Business Books to Read for a Productive Summer
Lying on the beach, lounging on the porch, sitting by the pool – many of your favorite summer activities present the perfect opportunity to catch up on some summer reading. And if you’re interested in becoming smarter about business, this summer is the perfect summer to do some entrepreneurial reading, because a lot of recent releases are highly-rated and useful for professionals. Not sure where to start? We’ve compiled a short summer reading list for you to embark on for a productive, business-savvy summer.
Work Rules! – Laszlo Bock
The author of this book became the senior vice president of People Operations at Google almost ten years ago, meaning he has truly gotten to experience the company at its peak growth periods. When he started, Google employed just 6,000 people – now, there are more than 60,000 people working for the company that has been called the ‘best place to work’ time and time again. What does Google do to make its employees love their jobs so much? Bock gives us the inside scoop, insights which will, according to its title, ‘Transform how you Live and Lead.’
Straight to Hell– John LeFevre
Perhaps you’ve heard of LeFevre’s famous Twitter account, Goldman Sachs Elevator, on which he points out things “heard in the Goldman Sachs elevators (Wall Street)” to highlight the callous attitudes that pervade big banks. He’s a former Citigroup bond trader, so he’s seen it all, and his book is a satirical/autobiographical expansion upon that. Giving this a read is one way to make sure you keep your attitude in check, no matter where you work or what you make.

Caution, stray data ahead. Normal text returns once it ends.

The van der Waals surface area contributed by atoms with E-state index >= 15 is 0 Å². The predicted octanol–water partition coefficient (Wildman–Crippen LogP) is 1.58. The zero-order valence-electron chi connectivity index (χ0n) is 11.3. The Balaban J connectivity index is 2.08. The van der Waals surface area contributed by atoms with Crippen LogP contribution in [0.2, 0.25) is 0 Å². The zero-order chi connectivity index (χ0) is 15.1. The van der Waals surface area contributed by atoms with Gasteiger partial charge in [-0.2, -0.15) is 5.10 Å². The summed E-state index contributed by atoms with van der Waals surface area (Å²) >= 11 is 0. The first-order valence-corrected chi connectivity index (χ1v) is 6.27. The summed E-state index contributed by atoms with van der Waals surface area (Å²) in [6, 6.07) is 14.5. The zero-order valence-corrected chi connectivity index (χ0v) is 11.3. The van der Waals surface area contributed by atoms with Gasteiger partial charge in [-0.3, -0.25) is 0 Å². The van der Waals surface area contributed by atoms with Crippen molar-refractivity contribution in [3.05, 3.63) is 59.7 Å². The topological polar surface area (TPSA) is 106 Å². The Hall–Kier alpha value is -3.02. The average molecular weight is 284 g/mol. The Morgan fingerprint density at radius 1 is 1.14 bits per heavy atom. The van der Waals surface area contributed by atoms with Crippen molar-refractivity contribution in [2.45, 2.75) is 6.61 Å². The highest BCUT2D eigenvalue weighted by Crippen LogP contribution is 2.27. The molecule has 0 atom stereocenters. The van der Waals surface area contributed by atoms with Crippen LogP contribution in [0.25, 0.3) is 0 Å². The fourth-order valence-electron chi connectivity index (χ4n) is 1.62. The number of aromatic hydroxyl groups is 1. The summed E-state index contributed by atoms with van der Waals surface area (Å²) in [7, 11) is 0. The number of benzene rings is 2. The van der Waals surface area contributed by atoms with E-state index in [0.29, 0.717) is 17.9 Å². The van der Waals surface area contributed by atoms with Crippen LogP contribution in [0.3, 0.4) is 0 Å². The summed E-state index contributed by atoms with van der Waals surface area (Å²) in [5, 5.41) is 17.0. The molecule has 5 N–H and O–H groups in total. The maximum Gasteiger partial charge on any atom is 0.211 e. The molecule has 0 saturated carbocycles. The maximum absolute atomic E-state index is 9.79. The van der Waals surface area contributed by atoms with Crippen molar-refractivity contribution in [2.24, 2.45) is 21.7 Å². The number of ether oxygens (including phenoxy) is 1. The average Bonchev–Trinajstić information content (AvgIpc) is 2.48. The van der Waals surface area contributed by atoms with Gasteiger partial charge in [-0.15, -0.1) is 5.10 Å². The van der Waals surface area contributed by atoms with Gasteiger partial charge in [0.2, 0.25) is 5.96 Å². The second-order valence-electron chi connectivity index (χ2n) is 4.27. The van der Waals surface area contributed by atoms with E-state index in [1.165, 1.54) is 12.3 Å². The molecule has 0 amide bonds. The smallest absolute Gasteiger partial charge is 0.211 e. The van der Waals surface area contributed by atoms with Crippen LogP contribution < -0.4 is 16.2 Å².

Elon Musk – Ashlee Vance
You might know Elon Musk as the CEO of Tesla and SpaceX, but he’s much more than just a businessperson. He’s a man with a vision to change the world, to prevent the human race from causing a self-implosion. Written by a Bloomberg Businessweek reporter, Ashlee Vance wrote this book about Musk to capture his leadership, determination, and relatability. Musk is just like the rest of us, and his companies are what happen when we acknowledge that our dreams can become reality.
Clay Water Brick – Jessica Jackley
Perhaps you’ve heard of Kiva – Jessica Jackley’s brainchild website where people with entrepreneurial ideas can receive microloans to create a business and rise above poverty. Jackley reflects upon her experiences developing Kiva in 2005 in her book Clay Water Brick and explain how the business model – one that has raised $709 million in loans for poor entrepreneurs,98.7% of which are repaid back – came to be.